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Schulteis, Kemps testify at Capitol in support of Good Samaritan Law | By Washington County Sheriff

February 18, 2022 – Washington County, WI – Washington County Sheriff Martin Schulteis and Detective Lieutenant Tim Kemps testified on Thursday before the Wisconsin Senate Committee on Judiciary and Public Safety in Madison.
schulteis
Photo credit: Washington County Sheriff, Wisconsin

The testimony was to express support for Senate Bill 878, which is focused on clarifying Wisconsin’s “Good Samaritan Law” about drug overdose victims.

Senator Duey Stroebel authored the Senate bill and Representative Rick Gundrum authored the companion Assembly Bill 921.
Current Wisconsin law provides that an aider of someone who is experiencing a drug overdose is immune from prosecution for certain drug offenses if they call 911 or seek medical help for someone in need. The Washington County Sheriff’s Office identified an issue with the current law through the investigation of several tragic overdose cases over the past several years.
In one case, a male was experiencing an overdose and his friend, who was with him, texted other friends for seven hours telling them how she could not wake him up. Friends encouraged her to call 911, but she refused until eight hours later. By the time authorities arrived, the victim had been deceased for several hours.
In another case, the boyfriend called his mother asking what he should do. She encouraged him to discard any evidence of drug use. The boyfriend then researched on the internet how to do CPR. He conducted CPR for some time until he went outside for a cigarette break. He resumed CPR for a while until he eventually called 911.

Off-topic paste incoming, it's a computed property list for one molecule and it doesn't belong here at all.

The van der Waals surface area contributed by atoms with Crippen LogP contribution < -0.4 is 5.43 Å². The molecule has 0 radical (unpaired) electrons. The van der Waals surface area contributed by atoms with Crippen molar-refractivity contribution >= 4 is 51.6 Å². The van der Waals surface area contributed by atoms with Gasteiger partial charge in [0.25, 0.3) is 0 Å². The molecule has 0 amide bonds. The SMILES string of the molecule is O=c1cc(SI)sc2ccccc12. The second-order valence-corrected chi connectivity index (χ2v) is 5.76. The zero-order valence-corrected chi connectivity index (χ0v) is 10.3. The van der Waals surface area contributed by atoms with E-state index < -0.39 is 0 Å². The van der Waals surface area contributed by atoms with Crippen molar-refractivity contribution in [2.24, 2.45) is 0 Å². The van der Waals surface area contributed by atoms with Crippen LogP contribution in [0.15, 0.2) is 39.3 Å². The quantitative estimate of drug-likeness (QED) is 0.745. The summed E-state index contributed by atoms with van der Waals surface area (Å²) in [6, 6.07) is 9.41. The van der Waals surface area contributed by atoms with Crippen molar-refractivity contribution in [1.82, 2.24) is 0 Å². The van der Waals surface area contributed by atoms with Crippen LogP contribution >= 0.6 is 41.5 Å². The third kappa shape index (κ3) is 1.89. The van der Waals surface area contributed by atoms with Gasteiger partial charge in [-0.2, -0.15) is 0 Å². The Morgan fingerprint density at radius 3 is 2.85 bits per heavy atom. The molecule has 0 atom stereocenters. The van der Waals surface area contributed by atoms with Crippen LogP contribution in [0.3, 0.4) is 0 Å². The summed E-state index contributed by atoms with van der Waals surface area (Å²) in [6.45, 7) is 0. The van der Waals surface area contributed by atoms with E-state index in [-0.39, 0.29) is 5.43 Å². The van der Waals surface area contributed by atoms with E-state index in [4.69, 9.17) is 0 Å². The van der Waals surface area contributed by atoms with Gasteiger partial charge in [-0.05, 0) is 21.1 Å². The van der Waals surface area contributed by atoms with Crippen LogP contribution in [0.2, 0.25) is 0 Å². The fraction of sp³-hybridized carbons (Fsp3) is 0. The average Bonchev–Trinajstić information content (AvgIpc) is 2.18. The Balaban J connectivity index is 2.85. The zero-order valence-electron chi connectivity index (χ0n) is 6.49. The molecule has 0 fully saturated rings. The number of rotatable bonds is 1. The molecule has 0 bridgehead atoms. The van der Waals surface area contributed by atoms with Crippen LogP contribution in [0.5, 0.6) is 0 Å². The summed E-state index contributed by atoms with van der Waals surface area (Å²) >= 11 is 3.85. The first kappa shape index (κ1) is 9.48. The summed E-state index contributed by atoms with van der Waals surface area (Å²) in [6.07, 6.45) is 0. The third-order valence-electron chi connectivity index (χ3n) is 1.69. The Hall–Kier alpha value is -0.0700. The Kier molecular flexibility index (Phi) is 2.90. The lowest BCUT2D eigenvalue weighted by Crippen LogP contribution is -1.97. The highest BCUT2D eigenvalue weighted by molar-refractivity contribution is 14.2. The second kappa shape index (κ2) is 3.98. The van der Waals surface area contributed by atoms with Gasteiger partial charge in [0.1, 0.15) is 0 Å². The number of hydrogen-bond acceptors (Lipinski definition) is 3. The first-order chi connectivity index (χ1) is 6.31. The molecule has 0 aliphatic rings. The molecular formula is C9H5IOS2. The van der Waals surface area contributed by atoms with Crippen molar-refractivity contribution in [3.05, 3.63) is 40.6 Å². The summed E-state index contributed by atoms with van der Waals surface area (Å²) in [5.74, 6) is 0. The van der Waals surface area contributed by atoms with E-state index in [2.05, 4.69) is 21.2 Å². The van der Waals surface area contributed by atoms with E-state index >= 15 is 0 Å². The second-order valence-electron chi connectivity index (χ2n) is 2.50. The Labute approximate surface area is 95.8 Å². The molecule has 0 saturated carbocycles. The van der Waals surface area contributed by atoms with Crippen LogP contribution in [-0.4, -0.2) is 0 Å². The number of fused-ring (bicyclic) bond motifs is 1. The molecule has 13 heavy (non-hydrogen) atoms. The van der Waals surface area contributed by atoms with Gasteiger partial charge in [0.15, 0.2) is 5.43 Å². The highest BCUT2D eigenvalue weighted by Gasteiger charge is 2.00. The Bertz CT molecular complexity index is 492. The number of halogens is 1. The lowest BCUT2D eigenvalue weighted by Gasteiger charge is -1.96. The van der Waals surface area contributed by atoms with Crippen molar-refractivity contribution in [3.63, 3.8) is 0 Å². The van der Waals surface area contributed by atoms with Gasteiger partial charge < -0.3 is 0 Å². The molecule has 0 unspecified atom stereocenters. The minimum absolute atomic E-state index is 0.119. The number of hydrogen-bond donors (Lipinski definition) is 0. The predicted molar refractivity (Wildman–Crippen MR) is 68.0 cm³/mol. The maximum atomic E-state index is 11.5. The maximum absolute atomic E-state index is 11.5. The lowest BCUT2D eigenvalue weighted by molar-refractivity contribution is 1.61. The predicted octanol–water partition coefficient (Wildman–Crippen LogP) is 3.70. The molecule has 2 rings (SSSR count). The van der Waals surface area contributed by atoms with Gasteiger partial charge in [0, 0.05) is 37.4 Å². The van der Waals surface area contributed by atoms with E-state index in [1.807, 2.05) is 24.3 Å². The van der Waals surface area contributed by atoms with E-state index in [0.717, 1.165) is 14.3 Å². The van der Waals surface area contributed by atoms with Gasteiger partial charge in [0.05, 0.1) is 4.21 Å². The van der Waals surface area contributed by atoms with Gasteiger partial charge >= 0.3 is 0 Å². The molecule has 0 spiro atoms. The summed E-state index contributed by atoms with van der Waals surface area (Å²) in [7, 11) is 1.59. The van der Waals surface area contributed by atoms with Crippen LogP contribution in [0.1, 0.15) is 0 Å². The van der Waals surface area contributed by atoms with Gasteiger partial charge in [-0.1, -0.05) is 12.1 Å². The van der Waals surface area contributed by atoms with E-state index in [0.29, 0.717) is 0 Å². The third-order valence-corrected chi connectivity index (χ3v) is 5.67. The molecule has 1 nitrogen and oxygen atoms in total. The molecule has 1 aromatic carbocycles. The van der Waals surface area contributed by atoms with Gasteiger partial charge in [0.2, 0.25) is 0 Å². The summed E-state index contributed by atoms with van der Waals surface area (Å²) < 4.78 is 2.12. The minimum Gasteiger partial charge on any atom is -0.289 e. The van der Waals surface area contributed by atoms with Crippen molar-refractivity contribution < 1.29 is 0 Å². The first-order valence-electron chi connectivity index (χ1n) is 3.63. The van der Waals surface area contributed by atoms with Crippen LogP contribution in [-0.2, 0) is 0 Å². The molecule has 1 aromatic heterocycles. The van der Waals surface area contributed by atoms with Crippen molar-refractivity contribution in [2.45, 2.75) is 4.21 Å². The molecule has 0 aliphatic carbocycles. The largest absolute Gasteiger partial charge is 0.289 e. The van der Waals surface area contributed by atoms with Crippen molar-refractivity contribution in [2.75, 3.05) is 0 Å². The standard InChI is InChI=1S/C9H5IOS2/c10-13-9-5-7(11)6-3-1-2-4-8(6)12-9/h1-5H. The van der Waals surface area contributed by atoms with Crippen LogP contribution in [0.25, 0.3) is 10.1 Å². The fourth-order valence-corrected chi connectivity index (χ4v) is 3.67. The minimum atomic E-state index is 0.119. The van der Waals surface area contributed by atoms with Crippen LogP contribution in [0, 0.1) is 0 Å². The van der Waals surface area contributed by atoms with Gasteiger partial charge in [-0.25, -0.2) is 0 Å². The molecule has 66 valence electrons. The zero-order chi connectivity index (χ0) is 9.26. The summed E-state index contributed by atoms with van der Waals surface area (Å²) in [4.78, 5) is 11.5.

Washington County has investigated several other cases in which people took cell phone videos of victims overdosing rather than seeking timely help. In one case, friends drove around with the victim deceased in their car for twelve hours while they withdrew money from the victim’s bank and eventually disposed of the body in a marsh. In other cases, people have driven around with overdosing victims for hours until they drop them off at the hospital several hours too late.
These are just a few examples that the Washington County Sheriff’s Office deals with on a regular basis that individuals have been immune from prosecution for certain drug offenses.
The proposed bill would change the wording in Wisconsin Statute to require aiders to seek help “as soon as reasonably possible and without unnecessary delay.”
A family member of a Washington County overdose victim also testified in support of the bill. The Sheriff’s Office would like to extend our sincere thanks to the family members of victims who share in the sheriff’s desire for reform.
Washington County Sheriff Martin Schulteis has been a leading advocate for this piece of proposed legislation. Schulteis said, “This is a common-sense piece of legislation that should have bi-partisan support. The current law intends to save lives. The fact that these cases, which quite frankly shock the conscience, are given the privilege of immunity makes me sick. If you reach out for help to save a life, you should be provided immunity under current law. If you delay unnecessarily, you should be prosecuted to the fullest extent of the law. Our goal as public safety professionals is to save lives, and I believe this piece of legislation will help us accomplish that. I would also like to thank Lieutenant Detective Tim Kemps for his leadership on this issue and for shedding light on a problem that has a statewide impact. ”
 
 

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